As discussed in lecture, the Raspberry Pi loads programs on boot from the on-board microSD card. We’ll now set up our microSD card with a custom program for the Raspberry Pi to load.

In the repo, you can find a testing programs: ext/rpi3-gpio16. To load this program on the Pi, you can simply copy files in the directory to the microSD card - take the microSD card and insert it into the USB microSD card reader. Then, plug the adapter into your machine. You should see a new volume mounted on your machine. (If not, see tools page) Format the microSD card with FAT32 filesystem. Then copy the all files inside the directory (i.e., bootcode.bin, config.txt, fixup.dat, start.elf and kernel8.img), to the root of the microSD card. As discussed in lecture, these are four of the five files read by the GPU on boot. The fifth, kernel8.img, is the boot program, which we are about to install.

What are bootcode.bin, config.txt, and start.elf?

These specially-named files are recognized by the Raspberry Pi’s GPU on boot-up and used to configure and boostrap the system. bootcode.bin is the GPU’s first-stage bootloader. Its primary job is to load start.elf, the GPU’s second-stage bootloader. start.elf initializes the ARM CPU, configuring it as indicated in config.txt, loads kernel8.img into memory, and instructs the CPU to start executing the newly loaded code from kernel8.img.

Now, let’s ensure your pi and serial works as expected. Having copied all the five files inside ext/rpi3-gpio16 from the repo to the root of the microSD card,unmount the microSD card, disconnect the USB adapter from your machine, and remove the microSD card from the USB adapter. Ensure your Raspberry Pi 3 isn’t currently powered. Then, insert the microSD card into the Rasperry Pi 3. Plug in the Pi. In just a short moment, you should see a green LED on the Raspberry Pi board blinking very fast. You should also see a red LED on the USB CP2102 adapter blinking at the same frequency. This indicates that data is being sent to/from the Raspberry Pi.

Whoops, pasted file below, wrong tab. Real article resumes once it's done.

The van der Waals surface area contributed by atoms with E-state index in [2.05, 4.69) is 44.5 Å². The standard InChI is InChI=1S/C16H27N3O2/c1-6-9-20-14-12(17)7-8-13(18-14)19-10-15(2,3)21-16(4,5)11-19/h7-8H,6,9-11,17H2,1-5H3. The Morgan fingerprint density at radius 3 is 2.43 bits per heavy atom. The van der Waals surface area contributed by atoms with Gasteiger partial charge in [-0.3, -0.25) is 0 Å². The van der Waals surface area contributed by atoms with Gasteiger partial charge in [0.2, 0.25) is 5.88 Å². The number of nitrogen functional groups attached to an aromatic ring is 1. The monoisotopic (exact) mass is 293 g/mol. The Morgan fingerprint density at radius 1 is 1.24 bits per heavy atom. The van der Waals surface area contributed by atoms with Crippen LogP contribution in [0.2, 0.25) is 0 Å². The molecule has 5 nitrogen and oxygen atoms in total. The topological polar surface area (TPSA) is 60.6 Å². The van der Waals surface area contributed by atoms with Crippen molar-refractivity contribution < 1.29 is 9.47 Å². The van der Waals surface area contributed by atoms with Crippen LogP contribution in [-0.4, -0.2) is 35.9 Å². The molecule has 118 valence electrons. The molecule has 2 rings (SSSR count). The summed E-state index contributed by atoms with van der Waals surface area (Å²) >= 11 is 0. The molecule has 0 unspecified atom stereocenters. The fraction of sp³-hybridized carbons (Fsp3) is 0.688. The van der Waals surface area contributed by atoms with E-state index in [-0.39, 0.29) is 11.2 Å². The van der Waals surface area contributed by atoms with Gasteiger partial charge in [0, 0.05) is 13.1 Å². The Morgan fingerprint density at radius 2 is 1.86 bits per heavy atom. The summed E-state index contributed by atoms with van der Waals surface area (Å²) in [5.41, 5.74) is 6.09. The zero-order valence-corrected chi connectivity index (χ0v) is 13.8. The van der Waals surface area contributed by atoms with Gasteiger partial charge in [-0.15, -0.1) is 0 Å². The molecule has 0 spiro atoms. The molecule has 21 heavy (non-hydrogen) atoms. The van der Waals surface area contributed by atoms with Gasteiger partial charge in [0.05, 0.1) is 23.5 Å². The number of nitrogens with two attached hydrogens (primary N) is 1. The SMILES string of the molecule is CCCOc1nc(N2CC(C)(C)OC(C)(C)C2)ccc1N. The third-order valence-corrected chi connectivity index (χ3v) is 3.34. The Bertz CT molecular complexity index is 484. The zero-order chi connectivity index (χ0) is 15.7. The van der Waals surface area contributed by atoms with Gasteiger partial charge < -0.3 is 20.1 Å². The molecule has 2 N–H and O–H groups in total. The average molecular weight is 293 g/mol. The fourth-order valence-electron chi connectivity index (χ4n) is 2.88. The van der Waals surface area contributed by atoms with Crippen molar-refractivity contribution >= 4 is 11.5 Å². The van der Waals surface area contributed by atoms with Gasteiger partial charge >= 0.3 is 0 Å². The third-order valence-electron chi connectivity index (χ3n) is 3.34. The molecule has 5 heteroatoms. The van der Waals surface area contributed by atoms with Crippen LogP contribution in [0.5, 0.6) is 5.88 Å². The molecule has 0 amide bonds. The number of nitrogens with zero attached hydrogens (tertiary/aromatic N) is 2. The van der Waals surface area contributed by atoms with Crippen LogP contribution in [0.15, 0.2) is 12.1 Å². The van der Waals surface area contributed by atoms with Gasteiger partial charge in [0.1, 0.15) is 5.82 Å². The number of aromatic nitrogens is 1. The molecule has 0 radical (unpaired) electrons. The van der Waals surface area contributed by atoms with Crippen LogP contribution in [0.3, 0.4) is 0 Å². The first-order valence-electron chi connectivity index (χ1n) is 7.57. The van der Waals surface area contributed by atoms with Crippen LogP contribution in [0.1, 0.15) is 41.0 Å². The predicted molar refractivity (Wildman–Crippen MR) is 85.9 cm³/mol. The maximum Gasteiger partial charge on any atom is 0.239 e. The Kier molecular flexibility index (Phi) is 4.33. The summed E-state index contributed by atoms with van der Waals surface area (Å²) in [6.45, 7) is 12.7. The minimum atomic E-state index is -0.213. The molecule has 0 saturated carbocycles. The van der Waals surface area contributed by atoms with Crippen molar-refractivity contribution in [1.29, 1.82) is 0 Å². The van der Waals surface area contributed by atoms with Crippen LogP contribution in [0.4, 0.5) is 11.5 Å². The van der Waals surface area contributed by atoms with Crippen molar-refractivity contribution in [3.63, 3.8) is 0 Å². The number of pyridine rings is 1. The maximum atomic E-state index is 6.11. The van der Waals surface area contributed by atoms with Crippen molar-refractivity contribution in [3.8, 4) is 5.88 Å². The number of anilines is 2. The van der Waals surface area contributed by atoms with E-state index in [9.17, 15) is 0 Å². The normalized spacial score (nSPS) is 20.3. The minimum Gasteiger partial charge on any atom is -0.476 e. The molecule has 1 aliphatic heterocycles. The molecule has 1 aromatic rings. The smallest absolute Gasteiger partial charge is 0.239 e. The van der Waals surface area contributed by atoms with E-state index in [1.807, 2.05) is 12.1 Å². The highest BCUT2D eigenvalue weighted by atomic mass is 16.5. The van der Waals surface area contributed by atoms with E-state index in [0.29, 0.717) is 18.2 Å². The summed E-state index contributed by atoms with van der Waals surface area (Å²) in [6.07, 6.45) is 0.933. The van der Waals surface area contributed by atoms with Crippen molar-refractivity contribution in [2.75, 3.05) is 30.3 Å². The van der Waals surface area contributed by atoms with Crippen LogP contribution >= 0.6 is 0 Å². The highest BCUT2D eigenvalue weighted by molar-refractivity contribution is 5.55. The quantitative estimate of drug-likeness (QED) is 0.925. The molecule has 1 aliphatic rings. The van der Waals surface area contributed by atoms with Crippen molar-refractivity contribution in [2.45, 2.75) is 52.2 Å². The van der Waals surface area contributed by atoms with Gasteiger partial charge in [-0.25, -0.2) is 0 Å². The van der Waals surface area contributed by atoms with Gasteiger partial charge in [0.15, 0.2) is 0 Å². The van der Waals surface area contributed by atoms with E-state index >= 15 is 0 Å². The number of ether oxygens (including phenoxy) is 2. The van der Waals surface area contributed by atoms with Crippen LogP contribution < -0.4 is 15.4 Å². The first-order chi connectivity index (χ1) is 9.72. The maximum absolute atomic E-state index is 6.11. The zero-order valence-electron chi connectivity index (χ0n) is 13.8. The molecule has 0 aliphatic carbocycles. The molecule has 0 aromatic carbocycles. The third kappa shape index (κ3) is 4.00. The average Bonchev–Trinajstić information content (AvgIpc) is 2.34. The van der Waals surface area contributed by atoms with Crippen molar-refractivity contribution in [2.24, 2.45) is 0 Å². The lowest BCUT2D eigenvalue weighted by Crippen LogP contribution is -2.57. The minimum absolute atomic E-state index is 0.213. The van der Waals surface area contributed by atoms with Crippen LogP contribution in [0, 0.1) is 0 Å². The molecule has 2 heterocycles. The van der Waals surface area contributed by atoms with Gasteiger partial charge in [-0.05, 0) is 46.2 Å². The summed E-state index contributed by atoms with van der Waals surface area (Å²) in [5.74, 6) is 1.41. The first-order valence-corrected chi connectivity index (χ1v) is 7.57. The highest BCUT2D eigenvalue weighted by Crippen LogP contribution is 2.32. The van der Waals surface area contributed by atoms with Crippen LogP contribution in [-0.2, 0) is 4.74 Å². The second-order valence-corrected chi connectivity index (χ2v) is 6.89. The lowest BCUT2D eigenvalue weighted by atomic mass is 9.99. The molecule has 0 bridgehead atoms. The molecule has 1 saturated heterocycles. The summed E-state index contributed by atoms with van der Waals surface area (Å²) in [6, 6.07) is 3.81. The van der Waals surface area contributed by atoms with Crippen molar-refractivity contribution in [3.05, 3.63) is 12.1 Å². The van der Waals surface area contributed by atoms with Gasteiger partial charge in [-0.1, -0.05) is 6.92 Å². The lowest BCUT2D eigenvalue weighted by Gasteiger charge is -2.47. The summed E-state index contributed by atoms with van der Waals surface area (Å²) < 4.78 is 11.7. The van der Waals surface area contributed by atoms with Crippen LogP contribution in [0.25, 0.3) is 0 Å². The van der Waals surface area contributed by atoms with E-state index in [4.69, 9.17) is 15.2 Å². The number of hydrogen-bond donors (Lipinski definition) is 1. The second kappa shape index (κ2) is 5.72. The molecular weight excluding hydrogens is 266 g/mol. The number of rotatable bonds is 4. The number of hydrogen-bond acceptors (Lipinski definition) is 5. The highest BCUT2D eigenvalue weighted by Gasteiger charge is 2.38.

This process is very tedious and error-prone. Feel free to use a script prepared (bin/ You can simply specify a kernel or directory for installation, like bin/ ext/rpi3-gpio16. The script will prompt you for the directory where the microSD card was mounted, after you provide that, the script will copy all the files inside the directory you gave in the arguments to the microSD and unmount the microSD for you; so you can directly disconnect it from the computer.

To see the data the Raspberry Pi is sending, you’ll need to run a serial console emulator that connects to the CP2102 module and reads the incoming data, like described above.